JOINT BASE CHARLESTON, S.C. –
All Joint Base Charleston's military members who drive motorcycles must attend this year's annual motorcycle safety briefing Mar. 25 at 8:30 a.m. at the Joint Base Charleston - Air Base theater.
After the hour-long brief, riders will have the opportunity to participate in a motorcycle mentoring ride throughout the Low Country ending at Marrington Plantation on the JB CHS - Weapons Station.
"Although the safety event is not mandatory for civilians and dependents who ride motorcycles, the motorcycle safety brief is highly recommended," said Stuart Wyatt, 628th Air Base Wing chief of ground safety. "No matter how often you go ride your bike, you'll still learn something."
The motorcycle safety brief will satisfy JB CHS military rider's annual safety requirement.
Approximately 200 bikers participated in last year's safety briefing, and this year the safety office expects at least double that number, said Master Sgt. Robert Carman, 628 ABW Traffic Safety manager.
"This year's safety event is going to be more in-depth and longer than last year's," Sergeant Carman said. "We are going to the North Charleston Coliseum to experience a motorcycle rodeo by the North Charleston Police Department motor patrol. The motor patrol will discuss motorcycle safety tips and South Carolina's motorcycle laws. Then we'll ride up to the Navy's outdoor recreation facility, Short Stay, where we will eat and have a safety briefing from a comedian to put a lighter note on a serious subject."
The topics to be discussed are protective equipment, avoiding accidents, bike maintenance and suspension setup.
"Motorcycles are set up to fit 150 pound riders when you first purchase your bike," Mr. Wyatt said. "If you weight more than 150, your bike's suspension is set up wrong which can cause an accident. We want to make sure you know how to adjust your suspension to fit your size and your style of riding."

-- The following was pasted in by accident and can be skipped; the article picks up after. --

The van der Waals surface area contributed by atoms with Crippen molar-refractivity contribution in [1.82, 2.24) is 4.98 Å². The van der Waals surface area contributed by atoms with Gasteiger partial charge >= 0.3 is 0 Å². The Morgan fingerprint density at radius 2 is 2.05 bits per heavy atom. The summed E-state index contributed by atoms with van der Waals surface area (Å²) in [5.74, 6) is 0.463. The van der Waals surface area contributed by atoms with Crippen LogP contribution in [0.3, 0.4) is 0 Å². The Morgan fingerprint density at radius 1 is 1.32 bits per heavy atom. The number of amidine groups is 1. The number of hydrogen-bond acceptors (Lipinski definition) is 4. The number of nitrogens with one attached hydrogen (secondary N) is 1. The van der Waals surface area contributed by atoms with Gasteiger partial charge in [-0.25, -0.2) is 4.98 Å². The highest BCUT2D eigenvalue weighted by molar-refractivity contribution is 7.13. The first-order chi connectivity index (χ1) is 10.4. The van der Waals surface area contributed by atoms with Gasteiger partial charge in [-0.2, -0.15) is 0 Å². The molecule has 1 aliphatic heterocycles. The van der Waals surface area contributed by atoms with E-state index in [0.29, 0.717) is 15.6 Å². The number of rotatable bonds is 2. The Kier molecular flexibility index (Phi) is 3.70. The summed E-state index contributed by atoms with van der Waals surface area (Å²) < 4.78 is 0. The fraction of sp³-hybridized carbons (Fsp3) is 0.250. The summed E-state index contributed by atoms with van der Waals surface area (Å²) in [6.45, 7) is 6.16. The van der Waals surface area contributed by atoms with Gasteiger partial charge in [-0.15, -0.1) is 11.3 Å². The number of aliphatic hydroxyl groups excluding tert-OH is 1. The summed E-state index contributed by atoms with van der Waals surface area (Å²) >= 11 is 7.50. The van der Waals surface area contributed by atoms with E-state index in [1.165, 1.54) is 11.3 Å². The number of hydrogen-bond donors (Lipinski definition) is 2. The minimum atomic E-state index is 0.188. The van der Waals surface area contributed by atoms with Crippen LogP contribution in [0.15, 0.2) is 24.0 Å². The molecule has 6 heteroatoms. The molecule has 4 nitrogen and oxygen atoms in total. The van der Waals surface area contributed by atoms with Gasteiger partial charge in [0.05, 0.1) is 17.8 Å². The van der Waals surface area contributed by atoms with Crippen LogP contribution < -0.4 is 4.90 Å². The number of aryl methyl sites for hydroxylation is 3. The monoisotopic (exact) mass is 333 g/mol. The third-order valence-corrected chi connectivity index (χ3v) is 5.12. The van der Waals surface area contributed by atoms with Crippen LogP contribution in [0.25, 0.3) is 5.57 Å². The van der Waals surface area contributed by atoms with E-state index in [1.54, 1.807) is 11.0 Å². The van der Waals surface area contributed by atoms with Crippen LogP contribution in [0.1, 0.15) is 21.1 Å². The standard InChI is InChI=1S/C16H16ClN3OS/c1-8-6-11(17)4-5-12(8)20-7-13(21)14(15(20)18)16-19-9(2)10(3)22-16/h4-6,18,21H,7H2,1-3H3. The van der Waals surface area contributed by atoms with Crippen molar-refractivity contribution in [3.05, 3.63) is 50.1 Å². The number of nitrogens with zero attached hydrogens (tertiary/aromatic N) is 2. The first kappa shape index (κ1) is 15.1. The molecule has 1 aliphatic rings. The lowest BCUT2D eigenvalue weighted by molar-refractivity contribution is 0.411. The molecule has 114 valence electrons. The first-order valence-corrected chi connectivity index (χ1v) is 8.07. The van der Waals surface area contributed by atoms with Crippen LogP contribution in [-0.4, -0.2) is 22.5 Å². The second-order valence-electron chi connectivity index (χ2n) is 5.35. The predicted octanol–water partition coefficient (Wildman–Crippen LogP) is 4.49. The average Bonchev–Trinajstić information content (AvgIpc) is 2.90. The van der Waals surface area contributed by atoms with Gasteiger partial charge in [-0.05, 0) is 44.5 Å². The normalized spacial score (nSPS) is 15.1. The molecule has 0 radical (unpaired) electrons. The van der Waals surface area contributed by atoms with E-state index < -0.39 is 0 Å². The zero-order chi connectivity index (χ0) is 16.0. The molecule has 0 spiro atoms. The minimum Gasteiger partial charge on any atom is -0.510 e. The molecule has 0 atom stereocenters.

Motorcyclists are encouraged to read their motorcycle owner's manuals, or MOMs, in order to become familiar with a bikes operation and to avoid a crash, he said.
"Motorcyclists account for 1 to 2 percent of all military drivers and account for 40 to 50 percent of non-combat related deaths," Mr. Wyatt said.
In 2009 there were more Marines killed riding motorcycles than in combat according to safety records, he said.
"That's a huge concern for the military," Mr. Wyatt said. "Doing annual safety briefings, ensuring the proper training is conducted and safety events like this have lowered the military death rate from military motorcycle accidents. Safety is the number one concern in the motorcycle world and that's why we take it so seriously."
Members of the Air Force Safety Center and the Green Knights will be supporting the event and providing safety briefs.
There will be a bike show for riders to show off their motorcycles. The four categories of bikes will be sport, standard, touring and custom. A plaque will be presented to the 'best of show' bike.
Before the ride, a base chaplain will say a 'blessing of the bikes' to ensure a safe trip, Sergeant Carman said.
"The reason for the ride is to make learning fun," he said. "Yes, we can throw all motorcycle riders in a room and show them a power point presentation on safety, but how many people will actually want to attend? Even though it is mandatory for some, we want to make it as entertaining as possible and full of information. We want to encourage riders to be safe."